Lifestyle Changes Beat Statins for Boosting Heart Health
An estimated one-in-four Americans over the age of 45 is currently taking cholesterol-reducing medication known as statin drugs. These drugs are doled out by physicians who believe their patients need nothing more than a “magic pill” to reduce their big bad cholesterol. But with frightening and potentially deadly side effects, one has to wonder how many of these doctors truly have their patients best interests in mind—particularly when you learn that lifestyle changes can bring “bad” cholesterol down to acceptable levels possibly even better than statins.
Statins have been linked to over 300 different adverse effects. You know those commercials for prescription drugs, where the voice-over reads off dozens of side-effects? If it were for statins (and if it were truly honest), the commercial would have to be about 5 minutes long to account for all the dangers.
Possible negative side effects of statins include:
- Liver damage
- Kidney failure
- And much more…
All of this, and more, to fight the big bad villain of cholesterol—something we’ve been told again and again is responsible for heart disease and death. But, cholesterol isn’t as evil as health professionals make it out to be – at least not in the way that we are led to believe. Cholesterol is very necessary for proper health. Too little cholesterol can increase your risk of stroke, cause memory problems, and result in hormone disruption. The problem is in how your body handles the modern, chemically refined oils like margarine and vegetable oil.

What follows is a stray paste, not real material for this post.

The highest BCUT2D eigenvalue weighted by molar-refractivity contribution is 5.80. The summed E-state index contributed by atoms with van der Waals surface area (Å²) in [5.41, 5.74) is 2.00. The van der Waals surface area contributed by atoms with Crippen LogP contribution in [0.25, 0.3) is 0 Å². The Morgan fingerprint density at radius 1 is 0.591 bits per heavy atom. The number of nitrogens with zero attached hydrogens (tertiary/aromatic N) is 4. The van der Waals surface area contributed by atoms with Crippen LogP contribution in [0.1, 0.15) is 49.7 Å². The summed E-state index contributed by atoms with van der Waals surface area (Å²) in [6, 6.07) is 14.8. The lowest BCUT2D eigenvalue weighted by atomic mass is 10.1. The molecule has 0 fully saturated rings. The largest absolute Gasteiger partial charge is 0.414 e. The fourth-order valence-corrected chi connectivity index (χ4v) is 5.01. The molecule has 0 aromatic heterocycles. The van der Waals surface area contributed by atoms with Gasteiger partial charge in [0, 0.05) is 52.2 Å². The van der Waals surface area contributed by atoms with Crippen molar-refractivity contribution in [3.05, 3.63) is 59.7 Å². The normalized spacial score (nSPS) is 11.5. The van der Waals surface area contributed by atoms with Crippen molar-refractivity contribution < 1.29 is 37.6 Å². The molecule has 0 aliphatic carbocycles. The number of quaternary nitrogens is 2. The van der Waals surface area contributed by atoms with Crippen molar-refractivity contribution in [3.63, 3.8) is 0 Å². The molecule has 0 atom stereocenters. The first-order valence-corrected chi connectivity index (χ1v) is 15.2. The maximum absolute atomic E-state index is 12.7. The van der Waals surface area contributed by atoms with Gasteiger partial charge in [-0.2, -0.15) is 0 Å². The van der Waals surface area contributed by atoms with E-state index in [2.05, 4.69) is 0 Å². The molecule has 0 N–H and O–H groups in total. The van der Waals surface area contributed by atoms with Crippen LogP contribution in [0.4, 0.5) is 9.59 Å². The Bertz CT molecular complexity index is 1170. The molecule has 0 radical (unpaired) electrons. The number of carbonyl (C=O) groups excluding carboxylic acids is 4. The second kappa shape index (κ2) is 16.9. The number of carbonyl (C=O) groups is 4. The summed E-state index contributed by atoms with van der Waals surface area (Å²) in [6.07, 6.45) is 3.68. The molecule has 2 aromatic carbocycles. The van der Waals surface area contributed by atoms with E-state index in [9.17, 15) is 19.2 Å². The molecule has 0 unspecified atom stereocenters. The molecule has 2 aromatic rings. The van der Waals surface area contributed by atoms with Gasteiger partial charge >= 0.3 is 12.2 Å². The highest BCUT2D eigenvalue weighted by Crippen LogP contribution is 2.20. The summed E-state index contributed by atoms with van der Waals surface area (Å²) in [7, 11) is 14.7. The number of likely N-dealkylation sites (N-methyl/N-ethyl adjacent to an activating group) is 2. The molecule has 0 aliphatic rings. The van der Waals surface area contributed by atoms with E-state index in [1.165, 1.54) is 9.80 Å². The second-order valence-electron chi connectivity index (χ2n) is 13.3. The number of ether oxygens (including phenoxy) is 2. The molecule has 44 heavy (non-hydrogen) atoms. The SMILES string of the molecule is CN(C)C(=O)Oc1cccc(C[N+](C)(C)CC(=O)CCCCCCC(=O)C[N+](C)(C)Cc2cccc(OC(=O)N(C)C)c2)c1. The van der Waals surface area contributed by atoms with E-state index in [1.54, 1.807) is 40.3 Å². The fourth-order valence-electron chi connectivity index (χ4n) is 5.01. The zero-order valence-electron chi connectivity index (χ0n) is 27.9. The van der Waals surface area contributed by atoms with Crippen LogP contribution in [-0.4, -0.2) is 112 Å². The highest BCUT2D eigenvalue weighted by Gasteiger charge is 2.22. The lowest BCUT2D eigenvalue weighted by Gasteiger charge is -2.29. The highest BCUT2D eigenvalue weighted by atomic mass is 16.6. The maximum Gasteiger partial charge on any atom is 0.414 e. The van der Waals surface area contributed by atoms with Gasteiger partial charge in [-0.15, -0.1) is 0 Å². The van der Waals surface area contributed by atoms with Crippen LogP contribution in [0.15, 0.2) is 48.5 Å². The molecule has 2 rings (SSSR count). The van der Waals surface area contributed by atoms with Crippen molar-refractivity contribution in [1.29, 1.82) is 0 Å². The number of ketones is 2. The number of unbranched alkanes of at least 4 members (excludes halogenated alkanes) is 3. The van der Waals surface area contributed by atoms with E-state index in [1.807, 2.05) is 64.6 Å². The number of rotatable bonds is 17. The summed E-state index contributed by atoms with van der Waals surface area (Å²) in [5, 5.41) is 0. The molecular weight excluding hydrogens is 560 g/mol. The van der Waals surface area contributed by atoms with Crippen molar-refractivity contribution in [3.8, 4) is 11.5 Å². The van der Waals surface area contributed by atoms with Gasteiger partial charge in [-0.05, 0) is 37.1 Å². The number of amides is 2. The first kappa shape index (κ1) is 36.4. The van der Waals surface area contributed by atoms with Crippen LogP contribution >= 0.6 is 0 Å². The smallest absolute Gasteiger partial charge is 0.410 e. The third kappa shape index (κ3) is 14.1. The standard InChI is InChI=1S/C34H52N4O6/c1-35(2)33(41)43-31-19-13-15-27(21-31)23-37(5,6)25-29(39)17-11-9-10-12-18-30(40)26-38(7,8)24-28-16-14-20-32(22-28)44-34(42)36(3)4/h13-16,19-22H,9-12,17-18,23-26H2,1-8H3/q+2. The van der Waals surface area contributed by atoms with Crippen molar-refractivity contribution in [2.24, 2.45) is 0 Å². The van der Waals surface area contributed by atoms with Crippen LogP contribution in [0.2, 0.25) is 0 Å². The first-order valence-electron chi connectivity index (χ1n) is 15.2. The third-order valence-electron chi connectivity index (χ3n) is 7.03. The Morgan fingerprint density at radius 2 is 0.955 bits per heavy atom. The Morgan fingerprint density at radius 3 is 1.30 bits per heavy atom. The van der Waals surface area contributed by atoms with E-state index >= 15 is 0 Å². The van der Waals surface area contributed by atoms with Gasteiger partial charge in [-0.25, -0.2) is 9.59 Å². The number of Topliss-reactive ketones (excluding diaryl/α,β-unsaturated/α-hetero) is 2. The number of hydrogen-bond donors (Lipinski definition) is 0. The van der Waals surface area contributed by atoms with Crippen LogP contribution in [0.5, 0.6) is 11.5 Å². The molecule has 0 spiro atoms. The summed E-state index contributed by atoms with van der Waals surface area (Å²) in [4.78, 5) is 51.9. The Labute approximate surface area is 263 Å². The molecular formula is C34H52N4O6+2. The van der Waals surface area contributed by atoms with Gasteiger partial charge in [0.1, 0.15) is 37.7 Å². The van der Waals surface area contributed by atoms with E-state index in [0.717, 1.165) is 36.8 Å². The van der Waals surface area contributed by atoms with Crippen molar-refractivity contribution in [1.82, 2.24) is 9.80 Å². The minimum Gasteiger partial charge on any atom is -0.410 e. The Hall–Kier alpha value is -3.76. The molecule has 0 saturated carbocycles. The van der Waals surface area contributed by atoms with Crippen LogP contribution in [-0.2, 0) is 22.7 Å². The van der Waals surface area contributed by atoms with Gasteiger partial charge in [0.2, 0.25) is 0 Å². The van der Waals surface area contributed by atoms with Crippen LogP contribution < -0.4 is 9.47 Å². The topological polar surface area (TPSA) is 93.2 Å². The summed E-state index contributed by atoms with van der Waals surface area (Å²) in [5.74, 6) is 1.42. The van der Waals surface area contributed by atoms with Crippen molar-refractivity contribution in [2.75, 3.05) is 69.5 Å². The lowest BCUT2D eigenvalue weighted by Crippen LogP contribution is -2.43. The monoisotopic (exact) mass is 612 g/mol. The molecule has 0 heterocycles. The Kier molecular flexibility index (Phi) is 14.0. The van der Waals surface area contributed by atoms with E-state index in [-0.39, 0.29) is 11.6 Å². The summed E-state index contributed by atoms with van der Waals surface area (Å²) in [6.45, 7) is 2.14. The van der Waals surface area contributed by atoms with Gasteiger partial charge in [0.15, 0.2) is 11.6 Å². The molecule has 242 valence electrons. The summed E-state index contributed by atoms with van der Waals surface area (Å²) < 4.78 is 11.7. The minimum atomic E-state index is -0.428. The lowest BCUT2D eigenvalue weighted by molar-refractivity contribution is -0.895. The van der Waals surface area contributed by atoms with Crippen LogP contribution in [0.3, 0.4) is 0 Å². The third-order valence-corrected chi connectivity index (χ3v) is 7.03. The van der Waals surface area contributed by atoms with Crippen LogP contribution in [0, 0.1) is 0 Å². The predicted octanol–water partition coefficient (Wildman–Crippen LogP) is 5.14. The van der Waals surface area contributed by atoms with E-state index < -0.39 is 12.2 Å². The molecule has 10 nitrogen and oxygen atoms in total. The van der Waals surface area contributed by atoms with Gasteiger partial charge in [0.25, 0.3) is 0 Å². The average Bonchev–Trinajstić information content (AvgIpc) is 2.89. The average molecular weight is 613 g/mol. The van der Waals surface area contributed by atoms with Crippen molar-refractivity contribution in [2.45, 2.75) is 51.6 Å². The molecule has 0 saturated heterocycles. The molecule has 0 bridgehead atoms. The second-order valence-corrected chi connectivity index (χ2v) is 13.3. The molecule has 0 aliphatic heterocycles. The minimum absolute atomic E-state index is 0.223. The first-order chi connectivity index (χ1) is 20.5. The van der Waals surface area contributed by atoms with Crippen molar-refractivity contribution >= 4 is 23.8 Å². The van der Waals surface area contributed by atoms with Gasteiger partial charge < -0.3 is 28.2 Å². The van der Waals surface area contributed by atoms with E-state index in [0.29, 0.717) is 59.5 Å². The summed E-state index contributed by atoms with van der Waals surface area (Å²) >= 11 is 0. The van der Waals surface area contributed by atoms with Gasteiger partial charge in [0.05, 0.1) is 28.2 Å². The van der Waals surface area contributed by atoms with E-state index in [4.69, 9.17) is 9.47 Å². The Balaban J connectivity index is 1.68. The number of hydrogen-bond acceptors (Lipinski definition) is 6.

Dr. Dean Ornish, Founder and President of the non-profit Preventative Medicine Research Institute, and his team of researchers, have found that lifestyle changes can be as (if not more) effective than statins at maintaining healthy cholesterol levels and that people are far more likely to stick with the lifestyle changes than they are with the prescription regimen.
Adherence to statins, Ornish says, is only about 30% after 3-4 months. An intensive lifestyle change program including diet and exercise, however, has about 85 to 90% adherence after 12 months. The difference can be found in how the treatment regimens make patients feel. Statins make you feel bad—even if you don’t experience the multitude of side effects; whereas eating right and being active make you feel vibrant and healthier overall.
In a surprising vote of confidence from the establishment, Medicare is actually covering Dr. Ornish’s lifestyle plan Dr. Dean Ornish’s Program for Reversing Heart Disease. But, you don’t need a Medicare-covered plan to make changes immediately for the sake of your health. Eliminate polyunsaturated fats, reduce or eliminate refined carbohydrates, and add more fresh, organic fruit and vegetables. Don’t fall for the cholesterol scam.